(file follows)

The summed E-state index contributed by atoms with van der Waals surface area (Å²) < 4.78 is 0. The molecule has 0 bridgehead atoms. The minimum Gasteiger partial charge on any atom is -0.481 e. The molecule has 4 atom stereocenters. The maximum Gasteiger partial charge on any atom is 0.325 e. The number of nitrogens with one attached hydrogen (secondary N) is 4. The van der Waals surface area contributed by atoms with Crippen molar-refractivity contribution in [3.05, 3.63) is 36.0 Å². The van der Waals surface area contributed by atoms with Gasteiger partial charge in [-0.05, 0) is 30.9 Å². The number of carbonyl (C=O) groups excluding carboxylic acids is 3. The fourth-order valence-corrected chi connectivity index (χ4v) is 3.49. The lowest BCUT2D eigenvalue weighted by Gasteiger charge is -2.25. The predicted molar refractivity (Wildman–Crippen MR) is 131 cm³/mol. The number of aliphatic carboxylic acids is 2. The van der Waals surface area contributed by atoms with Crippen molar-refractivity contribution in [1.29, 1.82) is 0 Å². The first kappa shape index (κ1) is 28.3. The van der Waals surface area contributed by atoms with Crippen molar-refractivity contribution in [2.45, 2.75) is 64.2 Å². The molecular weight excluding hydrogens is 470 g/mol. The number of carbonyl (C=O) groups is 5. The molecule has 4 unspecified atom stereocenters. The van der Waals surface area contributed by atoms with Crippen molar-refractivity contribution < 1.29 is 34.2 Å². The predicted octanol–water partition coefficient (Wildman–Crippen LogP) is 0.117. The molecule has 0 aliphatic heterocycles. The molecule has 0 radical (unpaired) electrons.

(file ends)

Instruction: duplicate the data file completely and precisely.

The summed E-state index contributed by atoms with van der Waals surface area (Å²) < 4.78 is 0. The molecule has 0 bridgehead atoms. The minimum Gasteiger partial charge on any atom is -0.481 e. The molecule has 4 atom stereocenters. The maximum Gasteiger partial charge on any atom is 0.325 e. The number of nitrogens with one attached hydrogen (secondary N) is 4. The van der Waals surface area contributed by atoms with Crippen molar-refractivity contribution in [3.05, 3.63) is 36.0 Å². The van der Waals surface area contributed by atoms with Gasteiger partial charge in [-0.05, 0) is 30.9 Å². The number of carbonyl (C=O) groups excluding carboxylic acids is 3. The fourth-order valence-corrected chi connectivity index (χ4v) is 3.49. The lowest BCUT2D eigenvalue weighted by Gasteiger charge is -2.25. The predicted molar refractivity (Wildman–Crippen MR) is 131 cm³/mol. The number of aliphatic carboxylic acids is 2. The van der Waals surface area contributed by atoms with Crippen molar-refractivity contribution in [1.29, 1.82) is 0 Å². The first kappa shape index (κ1) is 28.3. The van der Waals surface area contributed by atoms with Crippen molar-refractivity contribution in [2.45, 2.75) is 64.2 Å². The molecular weight excluding hydrogens is 470 g/mol. The number of carbonyl (C=O) groups is 5. The molecule has 4 unspecified atom stereocenters. The van der Waals surface area contributed by atoms with Crippen molar-refractivity contribution < 1.29 is 34.2 Å². The predicted octanol–water partition coefficient (Wildman–Crippen LogP) is 0.117. The molecule has 0 aliphatic heterocycles. The molecule has 0 radical (unpaired) electrons.